Report on the Agricultural Experiment Stations, 1952 Page: 83
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POULTRY RESEARCH 83
The Vermont station, after 4 years of trials, showed that each acre
of pullet range saved about 1,150 pounds of purchased feed annually.
With 500 birds per acre the range-reared pullets ate an average of
29.8 pounds of feed whereas the confinement-reared chickens ate 32.1
pounds. The difference of 2.3 pounds represents a saving in purchased
feed of 7.2 percent, which more than offsets the costs of range
shelters, water piping, and the moving of the birds to and from range.
Range-reared pullets were more uniform, had firmer muscling and
carried a deeper pigmentation than confined pullets. Fewer of the
birds that had been on range had to be culled at housing time, but the
nonculled birds in both groups-those on range and those confinedwere
similar in weight, egg production, and rate of survival. Ladino
clover was superior to bluegrass-orchardgrass mixture for late summer
pasture in three respects: (1) It yielded considerably more, (2) it
was eaten more readily by the birds, and (3) it was capable of carrying
a larger number of birds per acre.
The amount of palatable forage that should be available for grazing
was found by the Pennsylvania station to differ according to the kinds
of birds being grazed and the season of the year. Expressed in terms
of dry matter per acre, production of forage ranged from a high of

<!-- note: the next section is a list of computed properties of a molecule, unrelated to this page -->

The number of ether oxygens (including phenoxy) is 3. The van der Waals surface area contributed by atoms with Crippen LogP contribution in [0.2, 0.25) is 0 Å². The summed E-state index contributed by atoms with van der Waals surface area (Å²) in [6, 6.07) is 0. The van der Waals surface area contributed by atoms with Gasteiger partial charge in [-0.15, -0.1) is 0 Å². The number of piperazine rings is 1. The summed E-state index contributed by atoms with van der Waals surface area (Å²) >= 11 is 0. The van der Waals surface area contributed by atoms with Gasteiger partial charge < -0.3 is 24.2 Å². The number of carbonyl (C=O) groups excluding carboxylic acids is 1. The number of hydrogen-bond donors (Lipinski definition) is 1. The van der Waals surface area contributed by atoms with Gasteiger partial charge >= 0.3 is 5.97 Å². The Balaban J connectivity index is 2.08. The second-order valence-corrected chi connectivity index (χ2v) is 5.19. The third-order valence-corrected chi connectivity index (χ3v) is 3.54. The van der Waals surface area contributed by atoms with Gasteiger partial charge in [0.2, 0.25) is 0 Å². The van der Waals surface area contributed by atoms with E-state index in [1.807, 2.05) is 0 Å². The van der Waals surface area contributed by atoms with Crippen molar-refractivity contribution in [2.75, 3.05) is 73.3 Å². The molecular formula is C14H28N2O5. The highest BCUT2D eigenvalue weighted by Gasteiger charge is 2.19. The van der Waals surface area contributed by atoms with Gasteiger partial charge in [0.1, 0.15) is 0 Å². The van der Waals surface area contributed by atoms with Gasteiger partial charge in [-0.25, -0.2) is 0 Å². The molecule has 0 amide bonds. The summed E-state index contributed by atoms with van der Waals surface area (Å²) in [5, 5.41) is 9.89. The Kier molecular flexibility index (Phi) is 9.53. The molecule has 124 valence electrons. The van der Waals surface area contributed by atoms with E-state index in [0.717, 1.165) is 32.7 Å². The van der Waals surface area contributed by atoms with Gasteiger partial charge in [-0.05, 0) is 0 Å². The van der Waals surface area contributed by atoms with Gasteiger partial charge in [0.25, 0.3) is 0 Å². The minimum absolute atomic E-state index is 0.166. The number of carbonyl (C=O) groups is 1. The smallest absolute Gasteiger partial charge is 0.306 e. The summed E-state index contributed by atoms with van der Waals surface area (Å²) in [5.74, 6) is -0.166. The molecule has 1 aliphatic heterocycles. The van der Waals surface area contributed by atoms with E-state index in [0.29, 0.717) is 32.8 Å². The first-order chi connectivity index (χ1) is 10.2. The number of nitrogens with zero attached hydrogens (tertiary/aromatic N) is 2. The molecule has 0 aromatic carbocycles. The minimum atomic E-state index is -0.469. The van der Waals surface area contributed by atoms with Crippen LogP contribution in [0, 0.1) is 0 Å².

952 pounds in late July to a low of 28 pounds in mid-September, after
a prolonged drought. The total amount of forage available as dry
matter on each acre for turkey grazing during the 1951 season was as
follows for each grass: Orchard-2,597 pounds, Kentucky bluegrass2,072
pounds, reed canary-1,898 pounds, and brome-1,594 pounds.
The results confirm the findings of six previous years, namely, that
approximately twice as many pounds of turkey were produced where
pastures were heavily grazed as where they were lightly grazed. On
the same orchard grass pasture area 150 turkeys per acre were grown
successfully for seven successive years.
High energy rations for breeders
The use of high energy rations for breeder pullets may lower production
costs and increase profits, as it has done in broiler rations,
according to research at the New Hampshire station. Five rations
varying in energy content above 820 calories and up to 977 calories
per pound increased egg production from 9.1 to 21.27 percent, and improved
feed efficiency from 6.02 to 6.68 pounds per dozen eggs, as compared
with the 1949 New England College Conference high-fiber lowenergy
breeding ration of 820 calories, on which the feed efficiency was
7.07 pounds of feed per dozen eggs. Rations near the midpoint of the
energy range gave better results than the highest or lowest energy
Egg Quality Investigations
Egg position during cooling and holding has a greater bearing on
the candled quality of eggs than the type of container, according to
the Michigan station. Albumin quality is not closely correlated with
candled quality. Eggs held in a wire basket maintained the best albumin
quality but were next to the lowest in candled quality. Leghorn
eggs contained fewer spots than did the brown-shelled eggs from
American breeds. Detection of spots is more readily made after eggs
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United States. Office of Experiment Stations. Report on the Agricultural Experiment Stations, 1952, book, January 1953; Washington D.C.. (digital.library.unt.edu/ark:/67531/metadc5990/m1/85/: accessed December 16, 2017), University of North Texas Libraries, Digital Library, digital.library.unt.edu; crediting UNT Libraries Government Documents Department.